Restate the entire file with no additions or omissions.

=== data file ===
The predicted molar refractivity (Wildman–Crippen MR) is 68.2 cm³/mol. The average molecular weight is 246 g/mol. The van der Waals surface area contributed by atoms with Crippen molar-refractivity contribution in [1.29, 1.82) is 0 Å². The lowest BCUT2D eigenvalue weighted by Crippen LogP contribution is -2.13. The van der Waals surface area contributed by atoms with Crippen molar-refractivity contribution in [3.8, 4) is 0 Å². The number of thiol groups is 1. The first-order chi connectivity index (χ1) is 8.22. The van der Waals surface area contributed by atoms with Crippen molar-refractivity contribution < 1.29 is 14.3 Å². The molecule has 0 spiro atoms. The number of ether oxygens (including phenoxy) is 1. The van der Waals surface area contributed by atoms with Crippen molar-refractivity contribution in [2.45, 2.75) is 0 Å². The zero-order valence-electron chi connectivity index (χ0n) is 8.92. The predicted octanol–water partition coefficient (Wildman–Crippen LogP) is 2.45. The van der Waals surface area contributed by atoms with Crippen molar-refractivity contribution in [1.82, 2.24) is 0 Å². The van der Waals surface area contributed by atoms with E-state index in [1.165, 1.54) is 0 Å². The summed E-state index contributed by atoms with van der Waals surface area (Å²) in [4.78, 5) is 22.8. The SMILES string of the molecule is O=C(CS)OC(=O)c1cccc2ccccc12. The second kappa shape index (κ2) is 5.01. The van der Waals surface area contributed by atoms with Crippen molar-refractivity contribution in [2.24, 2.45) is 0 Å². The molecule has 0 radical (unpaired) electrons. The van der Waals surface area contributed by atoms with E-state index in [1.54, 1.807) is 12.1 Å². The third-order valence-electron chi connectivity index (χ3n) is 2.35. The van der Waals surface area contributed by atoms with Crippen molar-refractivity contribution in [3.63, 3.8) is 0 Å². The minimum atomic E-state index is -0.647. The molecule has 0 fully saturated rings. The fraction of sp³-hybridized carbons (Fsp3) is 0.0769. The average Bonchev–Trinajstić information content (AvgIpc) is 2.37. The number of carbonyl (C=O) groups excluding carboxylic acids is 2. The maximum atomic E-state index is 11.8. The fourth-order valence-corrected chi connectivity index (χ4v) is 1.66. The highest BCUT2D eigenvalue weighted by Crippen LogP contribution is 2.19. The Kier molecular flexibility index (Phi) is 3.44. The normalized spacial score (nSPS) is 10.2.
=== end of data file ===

The predicted molar refractivity (Wildman–Crippen MR) is 68.2 cm³/mol. The average molecular weight is 246 g/mol. The van der Waals surface area contributed by atoms with Crippen molar-refractivity contribution in [1.29, 1.82) is 0 Å². The lowest BCUT2D eigenvalue weighted by Crippen LogP contribution is -2.13. The van der Waals surface area contributed by atoms with Crippen molar-refractivity contribution in [3.8, 4) is 0 Å². The number of thiol groups is 1. The first-order chi connectivity index (χ1) is 8.22. The van der Waals surface area contributed by atoms with Crippen molar-refractivity contribution < 1.29 is 14.3 Å². The molecule has 0 spiro atoms. The number of ether oxygens (including phenoxy) is 1. The van der Waals surface area contributed by atoms with Crippen molar-refractivity contribution in [2.45, 2.75) is 0 Å². The zero-order valence-electron chi connectivity index (χ0n) is 8.92. The predicted octanol–water partition coefficient (Wildman–Crippen LogP) is 2.45. The van der Waals surface area contributed by atoms with Crippen molar-refractivity contribution in [1.82, 2.24) is 0 Å². The van der Waals surface area contributed by atoms with E-state index in [1.165, 1.54) is 0 Å². The summed E-state index contributed by atoms with van der Waals surface area (Å²) in [4.78, 5) is 22.8. The SMILES string of the molecule is O=C(CS)OC(=O)c1cccc2ccccc12. The second kappa shape index (κ2) is 5.01. The van der Waals surface area contributed by atoms with Crippen molar-refractivity contribution in [2.24, 2.45) is 0 Å². The molecule has 0 radical (unpaired) electrons. The van der Waals surface area contributed by atoms with E-state index in [1.54, 1.807) is 12.1 Å². The third-order valence-electron chi connectivity index (χ3n) is 2.35. The van der Waals surface area contributed by atoms with Crippen molar-refractivity contribution in [3.63, 3.8) is 0 Å². The minimum atomic E-state index is -0.647. The molecule has 0 fully saturated rings. The fraction of sp³-hybridized carbons (Fsp3) is 0.0769. The average Bonchev–Trinajstić information content (AvgIpc) is 2.37. The number of carbonyl (C=O) groups excluding carboxylic acids is 2. The maximum atomic E-state index is 11.8. The fourth-order valence-corrected chi connectivity index (χ4v) is 1.66. The highest BCUT2D eigenvalue weighted by Crippen LogP contribution is 2.19. The Kier molecular flexibility index (Phi) is 3.44. The normalized spacial score (nSPS) is 10.2.